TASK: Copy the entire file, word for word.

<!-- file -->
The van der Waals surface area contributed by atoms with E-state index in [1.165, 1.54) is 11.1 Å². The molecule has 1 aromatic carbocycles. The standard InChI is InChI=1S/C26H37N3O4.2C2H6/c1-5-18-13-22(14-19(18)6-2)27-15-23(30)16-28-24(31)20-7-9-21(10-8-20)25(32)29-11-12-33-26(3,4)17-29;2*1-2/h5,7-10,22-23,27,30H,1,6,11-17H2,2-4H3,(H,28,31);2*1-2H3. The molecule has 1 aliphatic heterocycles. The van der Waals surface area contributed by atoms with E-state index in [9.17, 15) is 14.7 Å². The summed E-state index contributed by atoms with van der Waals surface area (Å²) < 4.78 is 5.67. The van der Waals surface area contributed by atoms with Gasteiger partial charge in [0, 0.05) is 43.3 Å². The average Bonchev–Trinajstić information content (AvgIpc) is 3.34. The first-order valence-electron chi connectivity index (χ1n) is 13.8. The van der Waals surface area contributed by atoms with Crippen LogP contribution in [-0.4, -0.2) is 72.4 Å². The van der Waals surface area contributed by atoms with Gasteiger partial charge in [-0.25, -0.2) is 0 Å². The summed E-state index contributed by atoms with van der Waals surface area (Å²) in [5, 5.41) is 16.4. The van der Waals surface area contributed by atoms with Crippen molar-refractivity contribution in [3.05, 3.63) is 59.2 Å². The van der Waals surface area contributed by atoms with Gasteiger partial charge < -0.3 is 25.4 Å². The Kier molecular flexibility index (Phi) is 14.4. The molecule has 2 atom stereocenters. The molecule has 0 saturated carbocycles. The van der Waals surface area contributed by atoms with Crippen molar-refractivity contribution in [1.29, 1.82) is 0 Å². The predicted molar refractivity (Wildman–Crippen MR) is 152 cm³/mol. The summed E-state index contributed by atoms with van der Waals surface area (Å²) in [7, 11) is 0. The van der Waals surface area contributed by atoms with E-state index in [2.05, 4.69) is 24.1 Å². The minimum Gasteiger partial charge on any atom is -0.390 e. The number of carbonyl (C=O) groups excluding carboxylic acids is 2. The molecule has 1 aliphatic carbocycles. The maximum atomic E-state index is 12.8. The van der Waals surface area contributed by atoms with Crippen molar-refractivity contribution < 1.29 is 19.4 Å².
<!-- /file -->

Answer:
The van der Waals surface area contributed by atoms with E-state index in [1.165, 1.54) is 11.1 Å². The molecule has 1 aromatic carbocycles. The standard InChI is InChI=1S/C26H37N3O4.2C2H6/c1-5-18-13-22(14-19(18)6-2)27-15-23(30)16-28-24(31)20-7-9-21(10-8-20)25(32)29-11-12-33-26(3,4)17-29;2*1-2/h5,7-10,22-23,27,30H,1,6,11-17H2,2-4H3,(H,28,31);2*1-2H3. The molecule has 1 aliphatic heterocycles. The van der Waals surface area contributed by atoms with E-state index in [9.17, 15) is 14.7 Å². The summed E-state index contributed by atoms with van der Waals surface area (Å²) < 4.78 is 5.67. The van der Waals surface area contributed by atoms with Gasteiger partial charge in [0, 0.05) is 43.3 Å². The average Bonchev–Trinajstić information content (AvgIpc) is 3.34. The first-order valence-electron chi connectivity index (χ1n) is 13.8. The van der Waals surface area contributed by atoms with Crippen LogP contribution in [-0.4, -0.2) is 72.4 Å². The van der Waals surface area contributed by atoms with Gasteiger partial charge in [-0.25, -0.2) is 0 Å². The summed E-state index contributed by atoms with van der Waals surface area (Å²) in [5, 5.41) is 16.4. The van der Waals surface area contributed by atoms with Crippen molar-refractivity contribution in [3.05, 3.63) is 59.2 Å². The van der Waals surface area contributed by atoms with Gasteiger partial charge < -0.3 is 25.4 Å². The Kier molecular flexibility index (Phi) is 14.4. The molecule has 2 atom stereocenters. The molecule has 0 saturated carbocycles. The van der Waals surface area contributed by atoms with Crippen molar-refractivity contribution in [1.29, 1.82) is 0 Å². The predicted molar refractivity (Wildman–Crippen MR) is 152 cm³/mol. The summed E-state index contributed by atoms with van der Waals surface area (Å²) in [7, 11) is 0. The van der Waals surface area contributed by atoms with E-state index in [2.05, 4.69) is 24.1 Å². The minimum Gasteiger partial charge on any atom is -0.390 e. The number of carbonyl (C=O) groups excluding carboxylic acids is 2. The molecule has 1 aliphatic carbocycles. The maximum atomic E-state index is 12.8. The van der Waals surface area contributed by atoms with Crippen molar-refractivity contribution < 1.29 is 19.4 Å².